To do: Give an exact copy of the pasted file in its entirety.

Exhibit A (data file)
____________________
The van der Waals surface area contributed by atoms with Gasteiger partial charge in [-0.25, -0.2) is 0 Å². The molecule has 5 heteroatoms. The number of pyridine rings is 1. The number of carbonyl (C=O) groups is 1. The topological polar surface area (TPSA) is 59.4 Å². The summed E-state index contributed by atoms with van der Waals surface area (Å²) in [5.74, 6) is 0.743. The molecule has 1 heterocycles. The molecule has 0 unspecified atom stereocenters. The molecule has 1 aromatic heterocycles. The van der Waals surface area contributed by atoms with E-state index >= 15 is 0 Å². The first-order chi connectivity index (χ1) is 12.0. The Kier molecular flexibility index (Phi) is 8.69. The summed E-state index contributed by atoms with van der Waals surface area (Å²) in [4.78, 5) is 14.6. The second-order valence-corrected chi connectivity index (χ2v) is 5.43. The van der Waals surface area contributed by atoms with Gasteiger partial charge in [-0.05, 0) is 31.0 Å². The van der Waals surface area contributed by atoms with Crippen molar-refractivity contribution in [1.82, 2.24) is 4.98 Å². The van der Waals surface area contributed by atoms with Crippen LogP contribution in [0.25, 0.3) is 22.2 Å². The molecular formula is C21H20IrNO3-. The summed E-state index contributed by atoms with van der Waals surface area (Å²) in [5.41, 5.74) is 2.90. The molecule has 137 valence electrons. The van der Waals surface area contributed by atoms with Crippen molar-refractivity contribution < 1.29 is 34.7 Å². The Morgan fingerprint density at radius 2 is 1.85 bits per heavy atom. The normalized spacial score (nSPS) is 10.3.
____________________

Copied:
The van der Waals surface area contributed by atoms with Gasteiger partial charge in [-0.25, -0.2) is 0 Å². The molecule has 5 heteroatoms. The number of pyridine rings is 1. The number of carbonyl (C=O) groups is 1. The topological polar surface area (TPSA) is 59.4 Å². The summed E-state index contributed by atoms with van der Waals surface area (Å²) in [5.74, 6) is 0.743. The molecule has 1 heterocycles. The molecule has 0 unspecified atom stereocenters. The molecule has 1 aromatic heterocycles. The van der Waals surface area contributed by atoms with E-state index >= 15 is 0 Å². The first-order chi connectivity index (χ1) is 12.0. The Kier molecular flexibility index (Phi) is 8.69. The summed E-state index contributed by atoms with van der Waals surface area (Å²) in [4.78, 5) is 14.6. The second-order valence-corrected chi connectivity index (χ2v) is 5.43. The van der Waals surface area contributed by atoms with Gasteiger partial charge in [-0.05, 0) is 31.0 Å². The van der Waals surface area contributed by atoms with Crippen molar-refractivity contribution in [1.82, 2.24) is 4.98 Å². The van der Waals surface area contributed by atoms with Crippen LogP contribution in [0.25, 0.3) is 22.2 Å². The molecular formula is C21H20IrNO3-. The summed E-state index contributed by atoms with van der Waals surface area (Å²) in [5.41, 5.74) is 2.90. The molecule has 137 valence electrons. The van der Waals surface area contributed by atoms with Crippen molar-refractivity contribution < 1.29 is 34.7 Å². The Morgan fingerprint density at radius 2 is 1.85 bits per heavy atom. The normalized spacial score (nSPS) is 10.3.